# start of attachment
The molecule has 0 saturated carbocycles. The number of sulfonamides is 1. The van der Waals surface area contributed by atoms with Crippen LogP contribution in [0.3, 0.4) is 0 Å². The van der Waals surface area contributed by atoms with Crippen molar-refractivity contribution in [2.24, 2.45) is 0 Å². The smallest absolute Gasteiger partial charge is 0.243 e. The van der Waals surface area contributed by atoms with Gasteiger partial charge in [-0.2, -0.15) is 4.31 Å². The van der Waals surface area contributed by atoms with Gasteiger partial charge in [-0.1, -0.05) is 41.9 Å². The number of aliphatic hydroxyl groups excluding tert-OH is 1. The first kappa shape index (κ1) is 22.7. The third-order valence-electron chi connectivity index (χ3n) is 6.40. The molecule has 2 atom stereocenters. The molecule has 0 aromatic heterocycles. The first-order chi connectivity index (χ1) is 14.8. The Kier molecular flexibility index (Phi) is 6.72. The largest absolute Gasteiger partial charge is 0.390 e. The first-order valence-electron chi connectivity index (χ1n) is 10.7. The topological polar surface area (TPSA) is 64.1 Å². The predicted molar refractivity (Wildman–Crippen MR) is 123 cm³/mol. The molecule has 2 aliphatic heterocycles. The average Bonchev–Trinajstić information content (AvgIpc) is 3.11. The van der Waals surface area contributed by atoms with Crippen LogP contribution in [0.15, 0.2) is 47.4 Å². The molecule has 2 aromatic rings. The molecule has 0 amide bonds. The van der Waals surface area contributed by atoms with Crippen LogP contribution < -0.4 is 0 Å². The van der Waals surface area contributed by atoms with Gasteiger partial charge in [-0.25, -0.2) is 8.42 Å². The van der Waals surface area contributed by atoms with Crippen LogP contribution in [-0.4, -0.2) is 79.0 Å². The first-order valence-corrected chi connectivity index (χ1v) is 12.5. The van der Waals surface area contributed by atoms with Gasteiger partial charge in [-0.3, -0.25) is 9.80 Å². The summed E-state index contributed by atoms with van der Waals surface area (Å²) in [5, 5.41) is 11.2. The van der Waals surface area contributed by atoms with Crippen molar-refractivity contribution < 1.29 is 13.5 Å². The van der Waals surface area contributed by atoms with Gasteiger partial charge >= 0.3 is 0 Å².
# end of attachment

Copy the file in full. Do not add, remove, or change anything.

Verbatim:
The molecule has 0 saturated carbocycles. The number of sulfonamides is 1. The van der Waals surface area contributed by atoms with Crippen LogP contribution in [0.3, 0.4) is 0 Å². The van der Waals surface area contributed by atoms with Crippen molar-refractivity contribution in [2.24, 2.45) is 0 Å². The smallest absolute Gasteiger partial charge is 0.243 e. The van der Waals surface area contributed by atoms with Gasteiger partial charge in [-0.2, -0.15) is 4.31 Å². The van der Waals surface area contributed by atoms with Gasteiger partial charge in [-0.1, -0.05) is 41.9 Å². The number of aliphatic hydroxyl groups excluding tert-OH is 1. The first kappa shape index (κ1) is 22.7. The third-order valence-electron chi connectivity index (χ3n) is 6.40. The molecule has 2 atom stereocenters. The molecule has 0 aromatic heterocycles. The first-order chi connectivity index (χ1) is 14.8. The Kier molecular flexibility index (Phi) is 6.72. The largest absolute Gasteiger partial charge is 0.390 e. The first-order valence-electron chi connectivity index (χ1n) is 10.7. The topological polar surface area (TPSA) is 64.1 Å². The predicted molar refractivity (Wildman–Crippen MR) is 123 cm³/mol. The molecule has 2 aliphatic heterocycles. The average Bonchev–Trinajstić information content (AvgIpc) is 3.11. The van der Waals surface area contributed by atoms with Crippen LogP contribution in [0.15, 0.2) is 47.4 Å². The molecule has 2 aromatic rings. The molecule has 0 amide bonds. The van der Waals surface area contributed by atoms with Crippen LogP contribution < -0.4 is 0 Å². The van der Waals surface area contributed by atoms with Gasteiger partial charge in [-0.25, -0.2) is 8.42 Å². The van der Waals surface area contributed by atoms with Crippen LogP contribution in [-0.4, -0.2) is 79.0 Å². The first-order valence-corrected chi connectivity index (χ1v) is 12.5. The van der Waals surface area contributed by atoms with Gasteiger partial charge in [-0.3, -0.25) is 9.80 Å². The summed E-state index contributed by atoms with van der Waals surface area (Å²) in [5, 5.41) is 11.2. The van der Waals surface area contributed by atoms with Crippen molar-refractivity contribution < 1.29 is 13.5 Å². The van der Waals surface area contributed by atoms with Gasteiger partial charge >= 0.3 is 0 Å².